Dripping water


I have a wood frame ranch in North Carolina, about 40 years old. Lately I've been hearing water dripping where there should be no water.
For several minutes after I shower, I hear what distinctly sounds like water dripping in the ceiling over the vanity (not over the shower). I haven't been able to investigate because the attic is so crammed full of junk I couldn't begin to get to the affected area.
The arguments against it being a drip:
- There shouldn't be any pipes in the attic.
- If it was going to drip after using the shower it seems like it would drip all the time. As it is, it only lasts a couple of minutes
- There is no evidence of water damage. The ceiling drywall shows no sign of a leak.
The arguments for it being a leak:
- It just *sounds* like a leak.
Any suggestions?
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Richard Evans wrote:

Do you have an exhaust fan you use during/after shower? Is it cold where you live?
If yes to both, the dripping is condensation leaking out of the exhaust fan ducting.
Jim
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It's cold today (in the forties) but North Carolina seldom gets very cold and I can't say the drip correlates to cold spells, though I'll keep an eye on it. Also, the sound isn't where the duct would be.
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wrote:

Maybe the hot water supply pipe is tight against a stud or joist and creaking as it cools down...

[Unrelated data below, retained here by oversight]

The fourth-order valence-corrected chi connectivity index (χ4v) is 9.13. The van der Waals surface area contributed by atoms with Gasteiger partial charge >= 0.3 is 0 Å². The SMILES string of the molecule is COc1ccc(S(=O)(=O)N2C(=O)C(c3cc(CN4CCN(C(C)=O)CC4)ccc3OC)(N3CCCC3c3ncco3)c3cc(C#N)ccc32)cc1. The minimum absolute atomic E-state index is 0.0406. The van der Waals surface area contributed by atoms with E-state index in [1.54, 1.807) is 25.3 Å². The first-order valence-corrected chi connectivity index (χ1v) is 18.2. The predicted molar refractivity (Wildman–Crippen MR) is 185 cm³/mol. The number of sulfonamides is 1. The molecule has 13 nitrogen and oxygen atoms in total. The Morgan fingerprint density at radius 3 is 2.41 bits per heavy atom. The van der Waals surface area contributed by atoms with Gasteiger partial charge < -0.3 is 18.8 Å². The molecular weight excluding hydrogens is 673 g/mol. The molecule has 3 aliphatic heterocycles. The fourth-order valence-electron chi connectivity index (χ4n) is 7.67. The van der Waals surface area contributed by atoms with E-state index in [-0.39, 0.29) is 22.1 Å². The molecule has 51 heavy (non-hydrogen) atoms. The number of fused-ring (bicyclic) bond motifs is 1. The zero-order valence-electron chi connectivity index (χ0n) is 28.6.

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Richard Evans wrote:

Cold weather? Bathroom exhaust? Mebbe the bath exhaust going through attic forms condensation during showers and it drips afterward? Perhaps even inside the duct if the attic is cold and the moist bathroom air hits the cold.
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OK, I got into the attic and cleared a path to the affected area, but there is no flooring in that part of the attic and the space between the joists is filled with loose insulation. I can't see any pipes or, for that matter, the duct from the exhaust fan. The loose insulation also argues against a drip. If whatever is dripping is surrounded by insulation, the water would seep into the insulation and not drip.
I'm way to heavy to try dancing around on the exposed joists. Guess I'll have to call someone.
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wrote:

Not yet. Is any of that insulation wet? Did you bend down and feel it? Did you swish it out of the way looking for a pipe or wetness, then swish it back into place? Go up there next time you hear the sound and look for something then.
I agree with Rick - unless you find wetness, chances are the temperature change is causing a structural member to make noises until it cools, or a pipe is rubbing against a structural member under thermal expansion, then stops when it cools.
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Like I said, I'm way too heavy to be tip toeing around on open joists, and that's what I'd have to do to get near the sound. I don't even trust the pull-down ladder I have to climb to get up there. Way better to call someone.

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